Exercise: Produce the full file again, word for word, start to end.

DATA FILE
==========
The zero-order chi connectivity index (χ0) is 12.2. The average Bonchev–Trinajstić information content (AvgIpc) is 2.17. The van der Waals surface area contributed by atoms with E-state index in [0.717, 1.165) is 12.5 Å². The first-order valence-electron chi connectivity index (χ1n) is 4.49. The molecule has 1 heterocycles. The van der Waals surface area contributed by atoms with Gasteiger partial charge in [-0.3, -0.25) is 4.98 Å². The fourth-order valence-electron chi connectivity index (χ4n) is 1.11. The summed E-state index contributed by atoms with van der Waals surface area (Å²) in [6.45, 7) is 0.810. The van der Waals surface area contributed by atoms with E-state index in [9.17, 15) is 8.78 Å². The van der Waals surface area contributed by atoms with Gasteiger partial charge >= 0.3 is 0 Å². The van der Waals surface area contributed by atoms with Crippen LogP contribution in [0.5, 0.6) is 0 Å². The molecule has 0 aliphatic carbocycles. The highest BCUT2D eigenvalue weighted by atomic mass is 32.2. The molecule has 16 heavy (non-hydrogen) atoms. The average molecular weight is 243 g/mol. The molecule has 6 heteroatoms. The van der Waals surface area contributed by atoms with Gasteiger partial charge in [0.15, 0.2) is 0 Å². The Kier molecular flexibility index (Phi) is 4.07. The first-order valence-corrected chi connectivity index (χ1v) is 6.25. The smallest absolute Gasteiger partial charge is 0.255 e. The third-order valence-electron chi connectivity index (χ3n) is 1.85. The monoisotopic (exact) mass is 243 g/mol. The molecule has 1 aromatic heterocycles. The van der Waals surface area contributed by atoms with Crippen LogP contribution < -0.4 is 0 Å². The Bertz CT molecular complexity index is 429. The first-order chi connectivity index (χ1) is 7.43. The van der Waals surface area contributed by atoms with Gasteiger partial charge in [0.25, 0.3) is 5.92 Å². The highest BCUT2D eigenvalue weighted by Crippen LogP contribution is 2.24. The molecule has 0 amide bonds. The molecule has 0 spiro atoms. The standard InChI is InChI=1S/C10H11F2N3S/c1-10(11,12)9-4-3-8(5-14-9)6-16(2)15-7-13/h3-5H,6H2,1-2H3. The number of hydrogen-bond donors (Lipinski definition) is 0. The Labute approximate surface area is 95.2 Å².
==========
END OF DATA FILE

The zero-order chi connectivity index (χ0) is 12.2. The average Bonchev–Trinajstić information content (AvgIpc) is 2.17. The van der Waals surface area contributed by atoms with E-state index in [0.717, 1.165) is 12.5 Å². The first-order valence-electron chi connectivity index (χ1n) is 4.49. The molecule has 1 heterocycles. The van der Waals surface area contributed by atoms with Gasteiger partial charge in [-0.3, -0.25) is 4.98 Å². The fourth-order valence-electron chi connectivity index (χ4n) is 1.11. The summed E-state index contributed by atoms with van der Waals surface area (Å²) in [6.45, 7) is 0.810. The van der Waals surface area contributed by atoms with E-state index in [9.17, 15) is 8.78 Å². The van der Waals surface area contributed by atoms with Gasteiger partial charge >= 0.3 is 0 Å². The van der Waals surface area contributed by atoms with Crippen LogP contribution in [0.5, 0.6) is 0 Å². The molecule has 0 aliphatic carbocycles. The highest BCUT2D eigenvalue weighted by atomic mass is 32.2. The molecule has 16 heavy (non-hydrogen) atoms. The average molecular weight is 243 g/mol. The molecule has 6 heteroatoms. The van der Waals surface area contributed by atoms with Gasteiger partial charge in [0.15, 0.2) is 0 Å². The Kier molecular flexibility index (Phi) is 4.07. The first-order valence-corrected chi connectivity index (χ1v) is 6.25. The smallest absolute Gasteiger partial charge is 0.255 e. The third-order valence-electron chi connectivity index (χ3n) is 1.85. The monoisotopic (exact) mass is 243 g/mol. The molecule has 1 aromatic heterocycles. The van der Waals surface area contributed by atoms with Crippen LogP contribution < -0.4 is 0 Å². The Bertz CT molecular complexity index is 429. The first-order chi connectivity index (χ1) is 7.43. The van der Waals surface area contributed by atoms with Gasteiger partial charge in [0.25, 0.3) is 5.92 Å². The highest BCUT2D eigenvalue weighted by Crippen LogP contribution is 2.24. The molecule has 0 amide bonds. The molecule has 0 spiro atoms. The standard InChI is InChI=1S/C10H11F2N3S/c1-10(11,12)9-4-3-8(5-14-9)6-16(2)15-7-13/h3-5H,6H2,1-2H3. The number of hydrogen-bond donors (Lipinski definition) is 0. The Labute approximate surface area is 95.2 Å².